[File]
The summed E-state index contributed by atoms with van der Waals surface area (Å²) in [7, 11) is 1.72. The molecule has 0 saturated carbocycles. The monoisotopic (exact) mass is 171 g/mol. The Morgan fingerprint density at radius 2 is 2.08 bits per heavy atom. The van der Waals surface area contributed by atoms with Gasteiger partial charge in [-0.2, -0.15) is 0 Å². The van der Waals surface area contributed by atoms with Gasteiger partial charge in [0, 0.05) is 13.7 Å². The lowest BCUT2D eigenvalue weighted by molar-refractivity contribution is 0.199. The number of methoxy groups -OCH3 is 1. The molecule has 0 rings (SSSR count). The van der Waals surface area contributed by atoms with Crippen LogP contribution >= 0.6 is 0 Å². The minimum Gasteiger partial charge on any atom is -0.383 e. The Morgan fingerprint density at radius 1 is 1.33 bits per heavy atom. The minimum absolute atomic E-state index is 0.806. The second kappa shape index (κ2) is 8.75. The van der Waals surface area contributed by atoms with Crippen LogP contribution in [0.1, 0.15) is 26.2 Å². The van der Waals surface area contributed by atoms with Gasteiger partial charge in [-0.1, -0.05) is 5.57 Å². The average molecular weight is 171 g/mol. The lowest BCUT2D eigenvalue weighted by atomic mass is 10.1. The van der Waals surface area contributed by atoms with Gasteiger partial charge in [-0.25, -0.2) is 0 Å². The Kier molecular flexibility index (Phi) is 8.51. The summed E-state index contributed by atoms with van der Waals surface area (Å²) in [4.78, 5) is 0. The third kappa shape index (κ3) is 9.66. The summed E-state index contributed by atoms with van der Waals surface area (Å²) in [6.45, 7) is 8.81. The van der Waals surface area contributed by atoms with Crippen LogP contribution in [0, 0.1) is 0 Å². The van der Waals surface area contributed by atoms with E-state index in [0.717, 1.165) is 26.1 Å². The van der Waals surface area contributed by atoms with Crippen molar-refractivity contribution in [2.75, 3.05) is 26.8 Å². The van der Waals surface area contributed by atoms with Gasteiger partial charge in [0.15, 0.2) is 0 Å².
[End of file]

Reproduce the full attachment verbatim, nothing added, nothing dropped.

The summed E-state index contributed by atoms with van der Waals surface area (Å²) in [7, 11) is 1.72. The molecule has 0 saturated carbocycles. The monoisotopic (exact) mass is 171 g/mol. The Morgan fingerprint density at radius 2 is 2.08 bits per heavy atom. The van der Waals surface area contributed by atoms with Gasteiger partial charge in [-0.2, -0.15) is 0 Å². The van der Waals surface area contributed by atoms with Gasteiger partial charge in [0, 0.05) is 13.7 Å². The lowest BCUT2D eigenvalue weighted by molar-refractivity contribution is 0.199. The number of methoxy groups -OCH3 is 1. The molecule has 0 rings (SSSR count). The van der Waals surface area contributed by atoms with Crippen LogP contribution >= 0.6 is 0 Å². The minimum Gasteiger partial charge on any atom is -0.383 e. The Morgan fingerprint density at radius 1 is 1.33 bits per heavy atom. The minimum absolute atomic E-state index is 0.806. The second kappa shape index (κ2) is 8.75. The van der Waals surface area contributed by atoms with Crippen LogP contribution in [0.1, 0.15) is 26.2 Å². The van der Waals surface area contributed by atoms with Gasteiger partial charge in [-0.1, -0.05) is 5.57 Å². The average molecular weight is 171 g/mol. The lowest BCUT2D eigenvalue weighted by atomic mass is 10.1. The van der Waals surface area contributed by atoms with Gasteiger partial charge in [-0.25, -0.2) is 0 Å². The Kier molecular flexibility index (Phi) is 8.51. The summed E-state index contributed by atoms with van der Waals surface area (Å²) in [4.78, 5) is 0. The third kappa shape index (κ3) is 9.66. The summed E-state index contributed by atoms with van der Waals surface area (Å²) in [6.45, 7) is 8.81. The van der Waals surface area contributed by atoms with Crippen LogP contribution in [0, 0.1) is 0 Å². The van der Waals surface area contributed by atoms with E-state index in [0.717, 1.165) is 26.1 Å². The van der Waals surface area contributed by atoms with Crippen molar-refractivity contribution in [2.75, 3.05) is 26.8 Å². The van der Waals surface area contributed by atoms with Gasteiger partial charge in [0.15, 0.2) is 0 Å².